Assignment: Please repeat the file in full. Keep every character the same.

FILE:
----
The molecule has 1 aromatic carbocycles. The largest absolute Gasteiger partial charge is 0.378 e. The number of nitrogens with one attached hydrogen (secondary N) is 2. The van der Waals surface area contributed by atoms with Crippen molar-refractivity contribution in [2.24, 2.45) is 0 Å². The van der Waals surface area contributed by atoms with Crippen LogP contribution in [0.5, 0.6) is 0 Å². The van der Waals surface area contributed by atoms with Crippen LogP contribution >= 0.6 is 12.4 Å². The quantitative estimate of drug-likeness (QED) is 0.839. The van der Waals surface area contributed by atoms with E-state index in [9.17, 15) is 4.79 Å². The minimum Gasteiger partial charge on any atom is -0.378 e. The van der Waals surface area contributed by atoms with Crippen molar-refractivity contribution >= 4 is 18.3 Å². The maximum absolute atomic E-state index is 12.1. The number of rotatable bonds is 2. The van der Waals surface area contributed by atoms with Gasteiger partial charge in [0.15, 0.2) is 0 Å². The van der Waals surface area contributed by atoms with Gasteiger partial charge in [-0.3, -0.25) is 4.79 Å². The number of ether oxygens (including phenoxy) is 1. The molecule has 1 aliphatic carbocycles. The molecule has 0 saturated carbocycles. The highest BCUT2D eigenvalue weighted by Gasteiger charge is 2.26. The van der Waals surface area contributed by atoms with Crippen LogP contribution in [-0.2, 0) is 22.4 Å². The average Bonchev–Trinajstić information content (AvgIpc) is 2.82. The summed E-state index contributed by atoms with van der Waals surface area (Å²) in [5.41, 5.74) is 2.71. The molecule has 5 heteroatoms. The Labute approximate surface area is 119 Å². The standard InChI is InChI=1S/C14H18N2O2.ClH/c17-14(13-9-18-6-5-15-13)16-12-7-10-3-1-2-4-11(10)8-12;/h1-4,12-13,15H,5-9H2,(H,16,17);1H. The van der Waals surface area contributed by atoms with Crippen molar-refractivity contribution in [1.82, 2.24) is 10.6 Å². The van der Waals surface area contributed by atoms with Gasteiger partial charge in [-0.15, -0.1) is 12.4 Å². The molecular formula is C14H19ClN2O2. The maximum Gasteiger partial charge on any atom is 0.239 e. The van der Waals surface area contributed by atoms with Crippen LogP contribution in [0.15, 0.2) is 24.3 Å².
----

The molecule has 1 aromatic carbocycles. The largest absolute Gasteiger partial charge is 0.378 e. The number of nitrogens with one attached hydrogen (secondary N) is 2. The van der Waals surface area contributed by atoms with Crippen molar-refractivity contribution in [2.24, 2.45) is 0 Å². The van der Waals surface area contributed by atoms with Crippen LogP contribution in [0.5, 0.6) is 0 Å². The van der Waals surface area contributed by atoms with Crippen LogP contribution >= 0.6 is 12.4 Å². The quantitative estimate of drug-likeness (QED) is 0.839. The van der Waals surface area contributed by atoms with E-state index in [9.17, 15) is 4.79 Å². The minimum Gasteiger partial charge on any atom is -0.378 e. The van der Waals surface area contributed by atoms with Crippen molar-refractivity contribution >= 4 is 18.3 Å². The maximum absolute atomic E-state index is 12.1. The number of rotatable bonds is 2. The van der Waals surface area contributed by atoms with Gasteiger partial charge in [0.15, 0.2) is 0 Å². The van der Waals surface area contributed by atoms with Gasteiger partial charge in [-0.3, -0.25) is 4.79 Å². The number of ether oxygens (including phenoxy) is 1. The molecule has 1 aliphatic carbocycles. The molecule has 0 saturated carbocycles. The highest BCUT2D eigenvalue weighted by Gasteiger charge is 2.26. The van der Waals surface area contributed by atoms with Crippen LogP contribution in [-0.2, 0) is 22.4 Å². The average Bonchev–Trinajstić information content (AvgIpc) is 2.82. The summed E-state index contributed by atoms with van der Waals surface area (Å²) in [5.41, 5.74) is 2.71. The molecule has 5 heteroatoms. The Labute approximate surface area is 119 Å². The standard InChI is InChI=1S/C14H18N2O2.ClH/c17-14(13-9-18-6-5-15-13)16-12-7-10-3-1-2-4-11(10)8-12;/h1-4,12-13,15H,5-9H2,(H,16,17);1H. The van der Waals surface area contributed by atoms with Crippen molar-refractivity contribution in [1.82, 2.24) is 10.6 Å². The van der Waals surface area contributed by atoms with Gasteiger partial charge in [-0.15, -0.1) is 12.4 Å². The molecular formula is C14H19ClN2O2. The maximum Gasteiger partial charge on any atom is 0.239 e. The van der Waals surface area contributed by atoms with Crippen LogP contribution in [0.15, 0.2) is 24.3 Å².